The Maya Underworld
CAVE ATTRACTIONS IN CAYO DISTRICT
Begin your journey back through time as you enter the amazing realm of Belize's cave systems, with a chance to learn more about a mysterious ancient Maya civilization and the geological processes that shaped the region. Millions of years ago, seeping rainwater and underground rivers began etching through soft bedrock and outcrops. Today caves are to Belize like Swiss is to cheese. The lime-rock matrix that makes up much of the country's landmass is riddled with caves and beneath the surface can be found some of the most spectacular and extensive cave systems on the planet. Now you might be expecting dark and claustrophobic passageways, however you are more likely to find enormous chambers and a subterranean world that is fast becoming one of Belize's most popular attractions.
Actun Tunichil Muknal (ATM Cave)
Actun Tunichil Muknal (ATM Cave) is most famous as an ancient archaeological site, containing the skeletal remains of Maya human sacrifices, pottery, and other ancient artifacts. Visitors go bananas over the fully intact skeleton from around 700-900 AD that literally sparkles, thanks to time and science. You’ll hike to the location, wade across rushing rivers in waist-deep water, climb wet ladders inside a cave in just your socks, then enter a deep, dark hole in the side of a mountain because a tour guide told you to (and maybe pee yourself a little – but that’s okay!). This is one of the more difficult tours offered in Belize, but the effort is well-worth the experience.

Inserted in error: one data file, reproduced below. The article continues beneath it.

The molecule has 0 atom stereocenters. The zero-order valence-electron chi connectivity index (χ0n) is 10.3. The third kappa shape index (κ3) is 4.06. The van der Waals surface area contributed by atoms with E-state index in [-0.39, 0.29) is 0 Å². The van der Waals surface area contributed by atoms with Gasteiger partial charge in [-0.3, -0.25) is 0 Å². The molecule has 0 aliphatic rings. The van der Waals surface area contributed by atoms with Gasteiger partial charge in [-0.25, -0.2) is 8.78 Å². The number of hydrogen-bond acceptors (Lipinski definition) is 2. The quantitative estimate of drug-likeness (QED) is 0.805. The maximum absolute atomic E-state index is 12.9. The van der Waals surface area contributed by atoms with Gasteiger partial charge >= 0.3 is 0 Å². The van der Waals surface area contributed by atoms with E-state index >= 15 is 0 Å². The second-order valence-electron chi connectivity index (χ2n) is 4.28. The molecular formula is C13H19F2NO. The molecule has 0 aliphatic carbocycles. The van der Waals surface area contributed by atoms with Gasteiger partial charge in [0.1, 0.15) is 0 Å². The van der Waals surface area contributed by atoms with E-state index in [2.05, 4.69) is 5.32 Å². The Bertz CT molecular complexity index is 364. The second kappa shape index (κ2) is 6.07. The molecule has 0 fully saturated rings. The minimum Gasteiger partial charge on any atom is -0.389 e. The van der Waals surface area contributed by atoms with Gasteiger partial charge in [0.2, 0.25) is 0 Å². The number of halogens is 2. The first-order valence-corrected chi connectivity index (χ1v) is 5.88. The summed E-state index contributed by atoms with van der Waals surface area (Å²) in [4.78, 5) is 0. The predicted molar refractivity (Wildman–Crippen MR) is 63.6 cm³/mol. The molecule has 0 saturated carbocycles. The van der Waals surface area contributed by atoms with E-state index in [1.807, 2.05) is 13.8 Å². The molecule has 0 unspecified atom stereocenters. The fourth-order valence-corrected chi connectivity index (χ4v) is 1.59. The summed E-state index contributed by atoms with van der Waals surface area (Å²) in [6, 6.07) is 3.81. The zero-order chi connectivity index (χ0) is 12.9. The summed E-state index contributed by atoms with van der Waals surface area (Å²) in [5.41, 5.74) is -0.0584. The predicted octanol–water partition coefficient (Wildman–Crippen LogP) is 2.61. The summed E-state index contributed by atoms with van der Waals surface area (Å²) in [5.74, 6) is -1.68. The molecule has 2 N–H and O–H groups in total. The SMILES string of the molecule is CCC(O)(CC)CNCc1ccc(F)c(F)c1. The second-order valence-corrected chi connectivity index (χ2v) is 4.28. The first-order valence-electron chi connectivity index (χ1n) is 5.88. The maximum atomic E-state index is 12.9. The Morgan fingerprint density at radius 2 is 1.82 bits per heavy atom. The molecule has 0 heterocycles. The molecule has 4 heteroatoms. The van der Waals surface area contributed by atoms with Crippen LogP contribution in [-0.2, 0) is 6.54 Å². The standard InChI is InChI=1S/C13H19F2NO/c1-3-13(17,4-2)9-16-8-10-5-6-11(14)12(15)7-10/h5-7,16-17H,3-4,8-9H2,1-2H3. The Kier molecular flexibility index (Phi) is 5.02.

Warning: This is not a cave for young children, those not physically fit, with knee, hip or ankle problems or with problems with claustrophobia and or heights.
This is a great cave to explore for first time spelunkers, active seniors, and junior travelers to get a glimpse into the sacred Maya underworld. Board a canoe at the cave entrance and use the provided spotlight to look while your guide tells the cave’s story through its natural rock formations and the significance of this unique space held for Maya rituals. Some evidence of Maya visitation has been cataloged by archaeologists. Another highlight about Barton Creek is that you’ll drive through farm houses on rolling hills owned by the Amish. Their community was established in the 1970’s by members from Shipyard in Northern Belize. They grow various tropical fruits and are often seen on their horse-drawn buggies transporting produce to sell at the market in town. Note they prefer a smile and wave than to have cameras pointed towards them.
Enter a realm where rivers disappear into the underworld as you float on inner tubes with headlamps to spot the interesting stone formations. This tour is fun for all ages and is perfect for the warmer days in the tropics. First you work up a sweat hiking a jungle path with your tube over your shoulder to one of the several cave openings – the further you hike the longer your tubing experience will be.
Actun Chapat (Cave of the Centipede)
Actun Chapat refers to the “Cave of the Centipede”. The cave has been used anthropologically since the Paleolithic period. Evidence of human interaction with the environment can be found here. It seems that the people who used this cave in the time of the great Maya civilization had a space in it for reverence to all their gods – a quiet, special room for getting touched by the spirits. This cave also hosts the curtain room. a wonderful opportunity to see the folds of limestone sheets coming off the roof of the cave and making the shape of falling curtains. This cave sits next to a smaller cave known as Actun Halal (Cave Of The Spear) where archaeologists have found the evidence of a mastodon tooth and the remains of an extinct cave bear. Certainly this evidence refers us back to the Paleolithic era when humans were still hunters and gatherers and the age pleistocene animals were still roaming these country sides